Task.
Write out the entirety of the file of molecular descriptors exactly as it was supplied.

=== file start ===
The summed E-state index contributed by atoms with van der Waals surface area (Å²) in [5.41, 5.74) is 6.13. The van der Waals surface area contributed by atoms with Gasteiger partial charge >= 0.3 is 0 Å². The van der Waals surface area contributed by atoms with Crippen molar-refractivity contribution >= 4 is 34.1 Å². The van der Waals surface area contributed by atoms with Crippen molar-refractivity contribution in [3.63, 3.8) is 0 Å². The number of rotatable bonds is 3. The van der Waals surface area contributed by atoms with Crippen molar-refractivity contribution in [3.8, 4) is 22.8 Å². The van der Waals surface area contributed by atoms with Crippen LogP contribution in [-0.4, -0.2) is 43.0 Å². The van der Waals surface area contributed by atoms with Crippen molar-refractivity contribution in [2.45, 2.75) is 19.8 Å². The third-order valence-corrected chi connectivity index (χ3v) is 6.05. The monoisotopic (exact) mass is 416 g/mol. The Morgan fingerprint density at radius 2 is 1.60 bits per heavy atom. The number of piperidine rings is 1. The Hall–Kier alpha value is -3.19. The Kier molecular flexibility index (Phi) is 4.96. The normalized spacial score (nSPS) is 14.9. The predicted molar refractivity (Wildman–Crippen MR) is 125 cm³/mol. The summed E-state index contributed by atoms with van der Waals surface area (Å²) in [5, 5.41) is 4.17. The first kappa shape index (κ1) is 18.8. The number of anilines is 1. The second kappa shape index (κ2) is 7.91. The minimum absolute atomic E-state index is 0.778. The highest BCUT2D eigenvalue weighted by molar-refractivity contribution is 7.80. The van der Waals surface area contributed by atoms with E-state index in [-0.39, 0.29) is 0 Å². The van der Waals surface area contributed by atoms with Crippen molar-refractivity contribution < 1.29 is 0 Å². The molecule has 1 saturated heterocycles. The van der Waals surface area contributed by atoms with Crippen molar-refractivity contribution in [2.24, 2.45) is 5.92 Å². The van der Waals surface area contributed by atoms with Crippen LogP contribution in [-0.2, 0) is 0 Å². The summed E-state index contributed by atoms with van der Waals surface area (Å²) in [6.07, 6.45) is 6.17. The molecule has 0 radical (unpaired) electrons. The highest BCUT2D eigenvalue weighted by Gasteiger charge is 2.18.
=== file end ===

The summed E-state index contributed by atoms with van der Waals surface area (Å²) in [5.41, 5.74) is 6.13. The van der Waals surface area contributed by atoms with Gasteiger partial charge >= 0.3 is 0 Å². The van der Waals surface area contributed by atoms with Crippen molar-refractivity contribution >= 4 is 34.1 Å². The van der Waals surface area contributed by atoms with Crippen molar-refractivity contribution in [3.63, 3.8) is 0 Å². The number of rotatable bonds is 3. The van der Waals surface area contributed by atoms with Crippen molar-refractivity contribution in [3.8, 4) is 22.8 Å². The van der Waals surface area contributed by atoms with Crippen LogP contribution in [-0.4, -0.2) is 43.0 Å². The van der Waals surface area contributed by atoms with Crippen molar-refractivity contribution in [2.45, 2.75) is 19.8 Å². The third-order valence-corrected chi connectivity index (χ3v) is 6.05. The monoisotopic (exact) mass is 416 g/mol. The Morgan fingerprint density at radius 2 is 1.60 bits per heavy atom. The number of piperidine rings is 1. The Hall–Kier alpha value is -3.19. The Kier molecular flexibility index (Phi) is 4.96. The normalized spacial score (nSPS) is 14.9. The predicted molar refractivity (Wildman–Crippen MR) is 125 cm³/mol. The summed E-state index contributed by atoms with van der Waals surface area (Å²) in [5, 5.41) is 4.17. The first kappa shape index (κ1) is 18.8. The number of anilines is 1. The second kappa shape index (κ2) is 7.91. The minimum absolute atomic E-state index is 0.778. The highest BCUT2D eigenvalue weighted by molar-refractivity contribution is 7.80. The van der Waals surface area contributed by atoms with E-state index in [-0.39, 0.29) is 0 Å². The van der Waals surface area contributed by atoms with Crippen molar-refractivity contribution < 1.29 is 0 Å². The molecule has 1 saturated heterocycles. The van der Waals surface area contributed by atoms with Crippen molar-refractivity contribution in [2.24, 2.45) is 5.92 Å². The van der Waals surface area contributed by atoms with Crippen LogP contribution in [-0.2, 0) is 0 Å². The summed E-state index contributed by atoms with van der Waals surface area (Å²) in [6.07, 6.45) is 6.17. The molecule has 0 radical (unpaired) electrons. The highest BCUT2D eigenvalue weighted by Gasteiger charge is 2.18.